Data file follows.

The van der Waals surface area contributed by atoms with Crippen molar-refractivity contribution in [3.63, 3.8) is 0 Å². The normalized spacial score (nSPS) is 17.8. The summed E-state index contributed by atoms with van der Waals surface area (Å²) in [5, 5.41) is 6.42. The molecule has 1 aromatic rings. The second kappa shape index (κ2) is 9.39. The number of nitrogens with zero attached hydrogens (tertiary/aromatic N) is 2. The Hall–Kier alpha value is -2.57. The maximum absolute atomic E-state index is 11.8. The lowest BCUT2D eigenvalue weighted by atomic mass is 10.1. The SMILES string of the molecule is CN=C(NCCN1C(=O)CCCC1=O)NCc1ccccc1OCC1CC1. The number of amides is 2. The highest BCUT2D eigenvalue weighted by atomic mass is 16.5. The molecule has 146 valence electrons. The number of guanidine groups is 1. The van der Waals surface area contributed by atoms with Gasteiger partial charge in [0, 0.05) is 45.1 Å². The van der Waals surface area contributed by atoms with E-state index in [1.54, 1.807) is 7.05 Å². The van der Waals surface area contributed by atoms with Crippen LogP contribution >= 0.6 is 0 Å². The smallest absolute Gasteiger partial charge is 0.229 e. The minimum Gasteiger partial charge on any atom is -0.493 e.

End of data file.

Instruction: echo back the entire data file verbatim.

The van der Waals surface area contributed by atoms with Crippen molar-refractivity contribution in [3.63, 3.8) is 0 Å². The normalized spacial score (nSPS) is 17.8. The summed E-state index contributed by atoms with van der Waals surface area (Å²) in [5, 5.41) is 6.42. The molecule has 1 aromatic rings. The second kappa shape index (κ2) is 9.39. The number of nitrogens with zero attached hydrogens (tertiary/aromatic N) is 2. The Hall–Kier alpha value is -2.57. The maximum absolute atomic E-state index is 11.8. The lowest BCUT2D eigenvalue weighted by atomic mass is 10.1. The SMILES string of the molecule is CN=C(NCCN1C(=O)CCCC1=O)NCc1ccccc1OCC1CC1. The number of amides is 2. The highest BCUT2D eigenvalue weighted by atomic mass is 16.5. The molecule has 146 valence electrons. The number of guanidine groups is 1. The van der Waals surface area contributed by atoms with Gasteiger partial charge in [0, 0.05) is 45.1 Å². The van der Waals surface area contributed by atoms with E-state index in [1.54, 1.807) is 7.05 Å². The van der Waals surface area contributed by atoms with Crippen LogP contribution >= 0.6 is 0 Å². The smallest absolute Gasteiger partial charge is 0.229 e. The minimum Gasteiger partial charge on any atom is -0.493 e.